- Driving in residential areas: Ensuring you are driving at a safe speed and watching for pedestrians, cyclists, and other road users.
- Hill parking: Ensuring the front wheels are correctly angled with a gentle touch to the curb and the parking brake is secured.
3. What causes a failure?
DriveTest examiners assess student drivers across multiple dimensions while on the road. You may not notice it, but they’re tracking how often you check your mirrors, whether you scan your blind spot before a turn, how you’re holding the steering wheel, and even how quickly you accelerate. Let’s be clear – you will make mistakes on the road test (everyone does!). Many new drivers (including myself) have made a few mistakes during the G2 road test and still passed. A failed test is dependent on both the type and quantity of mistakes made.
The four dimensions that may cause a test failure include 1) being involved in a collision, 2) violating the law, 3) performing a dangerous action, and 4) amassing too many minor errors of similar nature.
Being involved in a collision
If your vehicle gets hit or you hit another vehicle or object, you automatically fail the test. If you were at-fault in the collision, it’s obvious why. Even if you’re not at-fault, because you’re unable to complete the test, the examiner cannot grant you a pass.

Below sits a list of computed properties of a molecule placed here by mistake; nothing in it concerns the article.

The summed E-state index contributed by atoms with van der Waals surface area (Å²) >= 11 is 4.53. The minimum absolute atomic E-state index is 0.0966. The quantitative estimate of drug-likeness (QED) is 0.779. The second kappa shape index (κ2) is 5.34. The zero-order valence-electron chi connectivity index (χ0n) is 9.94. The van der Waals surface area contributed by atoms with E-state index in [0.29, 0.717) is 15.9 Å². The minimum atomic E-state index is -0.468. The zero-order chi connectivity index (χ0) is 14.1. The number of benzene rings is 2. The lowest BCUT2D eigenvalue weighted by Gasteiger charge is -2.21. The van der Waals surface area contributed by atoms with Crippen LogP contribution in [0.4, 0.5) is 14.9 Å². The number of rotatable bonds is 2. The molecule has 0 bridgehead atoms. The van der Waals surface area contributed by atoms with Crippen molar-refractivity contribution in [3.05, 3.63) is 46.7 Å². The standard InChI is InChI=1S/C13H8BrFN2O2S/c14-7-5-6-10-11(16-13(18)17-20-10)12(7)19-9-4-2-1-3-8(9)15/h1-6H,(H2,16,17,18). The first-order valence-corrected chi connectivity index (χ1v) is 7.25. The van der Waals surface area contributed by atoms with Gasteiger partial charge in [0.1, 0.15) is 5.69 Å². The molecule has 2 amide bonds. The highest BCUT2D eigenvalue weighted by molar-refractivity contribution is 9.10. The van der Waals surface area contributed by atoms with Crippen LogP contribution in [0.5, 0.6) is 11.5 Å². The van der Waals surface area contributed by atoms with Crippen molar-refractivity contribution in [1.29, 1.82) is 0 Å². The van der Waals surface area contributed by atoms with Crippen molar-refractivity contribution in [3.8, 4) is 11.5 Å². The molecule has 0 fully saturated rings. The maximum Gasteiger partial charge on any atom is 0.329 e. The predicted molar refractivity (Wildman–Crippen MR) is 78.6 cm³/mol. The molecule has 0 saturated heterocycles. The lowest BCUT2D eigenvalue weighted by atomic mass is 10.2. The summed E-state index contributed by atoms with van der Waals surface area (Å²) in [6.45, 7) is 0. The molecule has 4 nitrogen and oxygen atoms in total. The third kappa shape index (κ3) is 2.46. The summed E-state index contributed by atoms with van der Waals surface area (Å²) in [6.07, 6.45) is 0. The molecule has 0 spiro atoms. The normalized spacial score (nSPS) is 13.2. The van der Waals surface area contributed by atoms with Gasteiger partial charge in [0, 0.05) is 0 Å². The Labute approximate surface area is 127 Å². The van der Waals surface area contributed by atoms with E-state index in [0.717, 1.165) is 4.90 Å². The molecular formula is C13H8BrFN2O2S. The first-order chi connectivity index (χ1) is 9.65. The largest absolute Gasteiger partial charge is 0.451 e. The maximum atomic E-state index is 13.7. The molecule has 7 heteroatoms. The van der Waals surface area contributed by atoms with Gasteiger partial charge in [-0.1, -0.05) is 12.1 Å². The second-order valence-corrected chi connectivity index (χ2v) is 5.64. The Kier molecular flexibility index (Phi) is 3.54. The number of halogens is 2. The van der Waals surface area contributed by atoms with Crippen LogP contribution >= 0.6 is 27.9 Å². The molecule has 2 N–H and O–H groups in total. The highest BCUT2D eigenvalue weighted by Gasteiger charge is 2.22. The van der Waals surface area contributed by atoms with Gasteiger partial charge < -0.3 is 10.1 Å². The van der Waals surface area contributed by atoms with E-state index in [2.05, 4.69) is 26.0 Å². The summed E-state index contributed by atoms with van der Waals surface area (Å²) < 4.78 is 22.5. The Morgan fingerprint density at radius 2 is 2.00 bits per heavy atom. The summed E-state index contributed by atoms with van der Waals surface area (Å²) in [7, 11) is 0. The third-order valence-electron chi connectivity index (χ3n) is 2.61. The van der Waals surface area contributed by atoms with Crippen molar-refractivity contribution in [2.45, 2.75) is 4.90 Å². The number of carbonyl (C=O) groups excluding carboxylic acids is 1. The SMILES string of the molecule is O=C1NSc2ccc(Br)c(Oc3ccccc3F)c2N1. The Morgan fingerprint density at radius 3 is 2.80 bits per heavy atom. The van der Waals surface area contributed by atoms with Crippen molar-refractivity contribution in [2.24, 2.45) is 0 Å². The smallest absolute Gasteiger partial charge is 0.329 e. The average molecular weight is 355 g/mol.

Violating the law
Speeding, swerving, incomplete stops, checking your phone while you drive, or failing to give or take the right of way at intersections all constitute violations of Ontario’s traffic laws. If you’re caught performing any action that is against the law, it’s likely that you’ve failed the test.
Performing a dangerous action
Committing a dangerous action in the eyes of the driving examiner is also an automatic failure. If the driving examiner must help you avoid a collision verbally or physically or a close call (reach for the steering wheel or using the parking / dual brake), you’ve likely failed the test. However, just because they verbalize an instruction you feel was to help you avoid a dangerous action, they still have the option of allowing you to pass the road test, depending on how severe it was.
Amassing too many minor errors
A few small errors are probably fine, but too many of them will result in failure. For example, failing to check your blind spot before a lane change is an observation error. That one error would not necessarily be a test failure if it didn’t create a dangerous situation but making 2 or 3 more observation errors could fail you.
According to the driving Ministry of Transportation, a minor error means “some improvement necessary” and a major error is “lack of skill, knowledge or judgment.” For example, a late signal is a minor error but no signal, or a wrong signal would be considered a major error because it sent the wrong information to other road users, which could be very dangerous.
Learn with an expert
If you would like professional help to prepare for the road test, try taking a few driving lessons with an expert. At Kruzee, driving instructors are trained in the most advanced defensive driving techniques and can make sure you’re fully prepared for your G2 road test!
You can learn more about our products and services here.
Want to learn more?